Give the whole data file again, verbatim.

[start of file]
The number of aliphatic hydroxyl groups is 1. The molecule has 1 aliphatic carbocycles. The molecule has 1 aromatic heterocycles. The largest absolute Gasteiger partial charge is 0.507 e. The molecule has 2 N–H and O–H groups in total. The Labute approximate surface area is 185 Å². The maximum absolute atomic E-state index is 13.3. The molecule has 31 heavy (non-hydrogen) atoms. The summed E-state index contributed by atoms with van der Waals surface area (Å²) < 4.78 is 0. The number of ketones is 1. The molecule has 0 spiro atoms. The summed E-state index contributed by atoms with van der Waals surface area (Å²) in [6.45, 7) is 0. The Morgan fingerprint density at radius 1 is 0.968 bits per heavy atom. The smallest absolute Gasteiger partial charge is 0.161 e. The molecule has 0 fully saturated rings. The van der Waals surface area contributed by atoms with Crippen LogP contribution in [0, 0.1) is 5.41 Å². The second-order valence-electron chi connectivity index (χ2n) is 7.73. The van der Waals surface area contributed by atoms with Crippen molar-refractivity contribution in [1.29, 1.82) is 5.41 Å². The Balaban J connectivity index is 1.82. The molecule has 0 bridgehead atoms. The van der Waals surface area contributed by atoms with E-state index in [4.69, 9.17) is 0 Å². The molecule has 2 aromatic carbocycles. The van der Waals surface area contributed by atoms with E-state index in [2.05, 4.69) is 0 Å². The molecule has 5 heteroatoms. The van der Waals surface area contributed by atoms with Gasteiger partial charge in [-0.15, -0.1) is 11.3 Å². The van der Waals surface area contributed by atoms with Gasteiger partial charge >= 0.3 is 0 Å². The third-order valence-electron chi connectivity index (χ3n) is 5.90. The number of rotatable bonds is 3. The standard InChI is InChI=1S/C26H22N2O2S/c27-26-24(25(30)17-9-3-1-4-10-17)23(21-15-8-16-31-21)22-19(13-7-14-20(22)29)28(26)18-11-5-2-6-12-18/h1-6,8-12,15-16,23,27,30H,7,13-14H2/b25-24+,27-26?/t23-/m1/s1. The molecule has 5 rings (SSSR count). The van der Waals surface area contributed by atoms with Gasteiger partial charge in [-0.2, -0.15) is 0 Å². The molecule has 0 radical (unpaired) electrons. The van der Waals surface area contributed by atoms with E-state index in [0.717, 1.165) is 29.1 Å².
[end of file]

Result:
The number of aliphatic hydroxyl groups is 1. The molecule has 1 aliphatic carbocycles. The molecule has 1 aromatic heterocycles. The largest absolute Gasteiger partial charge is 0.507 e. The molecule has 2 N–H and O–H groups in total. The Labute approximate surface area is 185 Å². The maximum absolute atomic E-state index is 13.3. The molecule has 31 heavy (non-hydrogen) atoms. The summed E-state index contributed by atoms with van der Waals surface area (Å²) < 4.78 is 0. The number of ketones is 1. The molecule has 0 spiro atoms. The summed E-state index contributed by atoms with van der Waals surface area (Å²) in [6.45, 7) is 0. The Morgan fingerprint density at radius 1 is 0.968 bits per heavy atom. The smallest absolute Gasteiger partial charge is 0.161 e. The molecule has 0 fully saturated rings. The van der Waals surface area contributed by atoms with Crippen LogP contribution in [0, 0.1) is 5.41 Å². The second-order valence-electron chi connectivity index (χ2n) is 7.73. The van der Waals surface area contributed by atoms with Crippen molar-refractivity contribution in [1.29, 1.82) is 5.41 Å². The Balaban J connectivity index is 1.82. The molecule has 0 bridgehead atoms. The van der Waals surface area contributed by atoms with E-state index in [4.69, 9.17) is 0 Å². The molecule has 2 aromatic carbocycles. The van der Waals surface area contributed by atoms with E-state index in [2.05, 4.69) is 0 Å². The molecule has 5 heteroatoms. The van der Waals surface area contributed by atoms with Gasteiger partial charge in [-0.15, -0.1) is 11.3 Å². The van der Waals surface area contributed by atoms with Gasteiger partial charge >= 0.3 is 0 Å². The third-order valence-electron chi connectivity index (χ3n) is 5.90. The number of rotatable bonds is 3. The standard InChI is InChI=1S/C26H22N2O2S/c27-26-24(25(30)17-9-3-1-4-10-17)23(21-15-8-16-31-21)22-19(13-7-14-20(22)29)28(26)18-11-5-2-6-12-18/h1-6,8-12,15-16,23,27,30H,7,13-14H2/b25-24+,27-26?/t23-/m1/s1. The molecule has 5 rings (SSSR count). The van der Waals surface area contributed by atoms with Gasteiger partial charge in [-0.2, -0.15) is 0 Å². The molecule has 0 radical (unpaired) electrons. The van der Waals surface area contributed by atoms with E-state index in [0.717, 1.165) is 29.1 Å².